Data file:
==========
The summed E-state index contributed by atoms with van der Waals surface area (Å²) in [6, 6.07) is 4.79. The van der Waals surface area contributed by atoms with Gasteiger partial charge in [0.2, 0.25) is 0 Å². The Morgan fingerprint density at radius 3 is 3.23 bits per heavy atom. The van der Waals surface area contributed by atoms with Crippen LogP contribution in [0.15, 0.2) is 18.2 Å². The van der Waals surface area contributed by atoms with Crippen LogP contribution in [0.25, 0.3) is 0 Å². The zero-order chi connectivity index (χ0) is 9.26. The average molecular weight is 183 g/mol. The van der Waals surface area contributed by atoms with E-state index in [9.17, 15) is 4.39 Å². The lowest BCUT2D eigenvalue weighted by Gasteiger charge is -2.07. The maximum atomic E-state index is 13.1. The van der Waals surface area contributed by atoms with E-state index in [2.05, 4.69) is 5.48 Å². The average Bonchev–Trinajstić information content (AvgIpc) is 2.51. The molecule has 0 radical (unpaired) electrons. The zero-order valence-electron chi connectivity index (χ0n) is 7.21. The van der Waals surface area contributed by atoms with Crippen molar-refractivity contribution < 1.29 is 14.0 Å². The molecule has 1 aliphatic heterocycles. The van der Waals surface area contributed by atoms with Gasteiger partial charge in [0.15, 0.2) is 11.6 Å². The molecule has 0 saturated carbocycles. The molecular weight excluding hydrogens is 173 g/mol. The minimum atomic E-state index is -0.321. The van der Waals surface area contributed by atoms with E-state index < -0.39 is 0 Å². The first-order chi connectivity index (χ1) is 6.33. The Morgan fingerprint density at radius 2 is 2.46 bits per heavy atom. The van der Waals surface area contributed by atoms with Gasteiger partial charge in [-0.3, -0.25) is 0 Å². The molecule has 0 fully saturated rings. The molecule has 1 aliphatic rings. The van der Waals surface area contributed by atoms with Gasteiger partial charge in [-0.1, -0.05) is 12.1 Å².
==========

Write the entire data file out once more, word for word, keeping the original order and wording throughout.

The summed E-state index contributed by atoms with van der Waals surface area (Å²) in [6, 6.07) is 4.79. The van der Waals surface area contributed by atoms with Gasteiger partial charge in [0.2, 0.25) is 0 Å². The Morgan fingerprint density at radius 3 is 3.23 bits per heavy atom. The van der Waals surface area contributed by atoms with Crippen LogP contribution in [0.15, 0.2) is 18.2 Å². The van der Waals surface area contributed by atoms with Crippen LogP contribution in [0.25, 0.3) is 0 Å². The zero-order chi connectivity index (χ0) is 9.26. The average molecular weight is 183 g/mol. The van der Waals surface area contributed by atoms with E-state index in [9.17, 15) is 4.39 Å². The lowest BCUT2D eigenvalue weighted by Gasteiger charge is -2.07. The maximum atomic E-state index is 13.1. The van der Waals surface area contributed by atoms with E-state index in [2.05, 4.69) is 5.48 Å². The average Bonchev–Trinajstić information content (AvgIpc) is 2.51. The molecule has 0 radical (unpaired) electrons. The zero-order valence-electron chi connectivity index (χ0n) is 7.21. The van der Waals surface area contributed by atoms with Crippen molar-refractivity contribution < 1.29 is 14.0 Å². The molecule has 1 aliphatic heterocycles. The van der Waals surface area contributed by atoms with Gasteiger partial charge in [0.15, 0.2) is 11.6 Å². The molecule has 0 saturated carbocycles. The molecular weight excluding hydrogens is 173 g/mol. The minimum atomic E-state index is -0.321. The van der Waals surface area contributed by atoms with E-state index < -0.39 is 0 Å². The first-order chi connectivity index (χ1) is 6.33. The Morgan fingerprint density at radius 2 is 2.46 bits per heavy atom. The van der Waals surface area contributed by atoms with Gasteiger partial charge in [-0.3, -0.25) is 0 Å². The molecule has 0 fully saturated rings. The molecule has 1 aliphatic rings. The van der Waals surface area contributed by atoms with Gasteiger partial charge in [-0.1, -0.05) is 12.1 Å².